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Online Learning – What Is It and How Does It Work?

Rachel Maltese
Updated September 22 2020
young woman taking an online learning class on her laptop at home
Rachel Maltese
Updated September 22 2020

There are lots of reasons online learning continues to grow in popularity.  These include advances in technology, global opportunities for learning and collaboration, the challenges presented by in-person education in the COVID-19 era, and accessibility advantages. Because of these factors and more, online learning continues to be a growth area for many universities and K-12 schools.

What Is Online Learning?

Online learning – also known as remote learning, virtual learning, e-learning, or distance learning – allows students and teachers to use technology to have a classroom experience without necessarily visiting a classroom. This type of learning is facilitated by the internet and is great for addressing lots of different needs.

 

But online learning isn’t a one-size-fits-all solution – not for schools and universities, not for teachers and professors, and not for students. Rather it’s a collection of digital options designed to replace and/or augment traditional classroom activities. With the right tools and a little bit of planning, lectures, discussions and group projects can all be a part of online learning. Online learning technologies can also facilitate homework, learning evaluation, and testing.

How Does Online Learning Work?

Synchronous vs. Asynchronous Schedule Formats

In general, there are two main types of online learning – synchronous and asynchronous.

 

Synchronous refers to classes and other learning activities that happen in real time. For example, a student attends a lecture while the professor is giving it and is able to ask questions and receive answers during the event. This type of online learning is generally appealing to individuals and institutions that are looking to recreate the traditional classroom experience virtually.

 

Asynchronous refers to classes and other learning activities that take place at times most convenient to individual participants. For example, a student might have a week to review a pre-recorded lecture. After watching the lecture, they may post their thoughts about the lecture to a classroom discussion group. Later, the student might receive comments from both the instructor and others enrolled in the class.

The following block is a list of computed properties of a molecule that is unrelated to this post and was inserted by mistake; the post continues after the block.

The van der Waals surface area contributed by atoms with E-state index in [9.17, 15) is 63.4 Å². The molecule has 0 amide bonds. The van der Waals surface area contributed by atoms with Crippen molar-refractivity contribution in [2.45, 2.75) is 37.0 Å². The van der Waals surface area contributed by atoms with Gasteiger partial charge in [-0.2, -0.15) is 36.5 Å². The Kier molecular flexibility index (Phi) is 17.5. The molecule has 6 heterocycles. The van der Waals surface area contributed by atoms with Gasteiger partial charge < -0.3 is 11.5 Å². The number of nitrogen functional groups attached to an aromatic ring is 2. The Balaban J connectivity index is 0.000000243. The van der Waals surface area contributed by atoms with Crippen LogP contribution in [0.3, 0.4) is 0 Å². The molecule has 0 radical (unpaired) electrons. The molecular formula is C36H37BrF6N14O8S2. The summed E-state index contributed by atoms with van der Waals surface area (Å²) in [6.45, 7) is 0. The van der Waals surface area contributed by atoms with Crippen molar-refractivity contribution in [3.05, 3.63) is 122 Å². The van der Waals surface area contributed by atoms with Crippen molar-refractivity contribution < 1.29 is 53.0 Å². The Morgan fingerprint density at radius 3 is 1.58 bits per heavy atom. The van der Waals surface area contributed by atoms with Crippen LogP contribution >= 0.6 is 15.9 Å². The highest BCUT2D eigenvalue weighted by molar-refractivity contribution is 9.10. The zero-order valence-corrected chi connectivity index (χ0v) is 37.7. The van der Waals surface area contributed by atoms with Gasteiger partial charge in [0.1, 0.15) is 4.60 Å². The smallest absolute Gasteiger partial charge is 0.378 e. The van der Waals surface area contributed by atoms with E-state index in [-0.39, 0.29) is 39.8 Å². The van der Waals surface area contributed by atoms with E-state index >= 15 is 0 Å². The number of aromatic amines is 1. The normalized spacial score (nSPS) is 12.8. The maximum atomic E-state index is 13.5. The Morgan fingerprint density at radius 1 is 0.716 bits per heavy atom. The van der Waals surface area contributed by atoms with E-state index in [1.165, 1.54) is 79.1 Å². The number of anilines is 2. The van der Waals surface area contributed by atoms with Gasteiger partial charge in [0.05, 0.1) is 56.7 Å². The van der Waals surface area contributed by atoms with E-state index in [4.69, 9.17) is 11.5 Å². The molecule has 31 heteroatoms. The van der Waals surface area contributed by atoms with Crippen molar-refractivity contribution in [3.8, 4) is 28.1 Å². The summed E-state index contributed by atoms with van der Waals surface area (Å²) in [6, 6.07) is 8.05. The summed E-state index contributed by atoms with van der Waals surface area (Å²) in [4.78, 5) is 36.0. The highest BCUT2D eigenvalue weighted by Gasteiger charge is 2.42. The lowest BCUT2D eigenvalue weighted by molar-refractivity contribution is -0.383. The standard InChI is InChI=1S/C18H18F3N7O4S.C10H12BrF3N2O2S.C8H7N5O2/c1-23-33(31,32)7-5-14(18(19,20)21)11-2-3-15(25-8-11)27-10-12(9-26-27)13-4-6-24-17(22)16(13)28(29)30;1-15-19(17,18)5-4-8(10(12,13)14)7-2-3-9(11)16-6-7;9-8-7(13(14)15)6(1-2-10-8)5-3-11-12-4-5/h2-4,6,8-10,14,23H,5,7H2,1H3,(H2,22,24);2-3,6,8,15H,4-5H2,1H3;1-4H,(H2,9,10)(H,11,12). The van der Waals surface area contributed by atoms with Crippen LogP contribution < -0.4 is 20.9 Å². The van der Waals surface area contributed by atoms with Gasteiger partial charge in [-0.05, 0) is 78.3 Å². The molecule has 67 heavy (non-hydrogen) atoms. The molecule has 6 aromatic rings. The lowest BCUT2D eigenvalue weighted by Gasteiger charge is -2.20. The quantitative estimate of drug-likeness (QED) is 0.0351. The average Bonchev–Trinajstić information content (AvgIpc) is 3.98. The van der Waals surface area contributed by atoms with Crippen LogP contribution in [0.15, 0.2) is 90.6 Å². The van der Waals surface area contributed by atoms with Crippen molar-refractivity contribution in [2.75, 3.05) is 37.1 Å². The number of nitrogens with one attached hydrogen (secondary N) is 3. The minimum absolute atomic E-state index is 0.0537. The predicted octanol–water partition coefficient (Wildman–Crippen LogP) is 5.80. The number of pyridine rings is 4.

Most courses presented as online learning experiences are conducted by providing a combination of synchronous and asynchronous content and participation. Additionally, many courses combine both in-person and online learning. Mixing and matching types of learning increases the flexibility and accessibility of education on an ongoing basis.

 

Class Components for Online Learning

Online learning doesn’t just mean students watching a class over video chat or participating in an email thread about a reading. Online classes need to be designed with the same level of attention to detail as traditional classes and/or need to be adapted to the online format. Online classes often include a range of components. For example:

  • A central repository of administrative information including course syllabus and schedule
  • An online location from which to access and download readings, lectures, and assignments in a range of formats including video, audio, and text.
  • Instructions and, if necessary, tools for submitting assignments
  • Interactive content that can include lean-forward video content such choose-your-own-adventure learning paths and hotspots, as well as quizzes and exams
  • Virtual classroom spaces that allow for asynchronous course discussion and an online venue for working on group projects as appropriate
  • A way for students to receive and review feedback for their work – this includes grading and comments from their instructor.
  • Resource lists of school support services, such as academic advising, tutoring, disability accommodation processes, and technical support.

Some of these resources may already be in place through your school or university’s Learning Management System (LMS). Online video-based learning options can be integrated with your existing LMS so that your courses can go online without reinventing the wheel, and students can avoid having to learn entirely new systems to take online classes.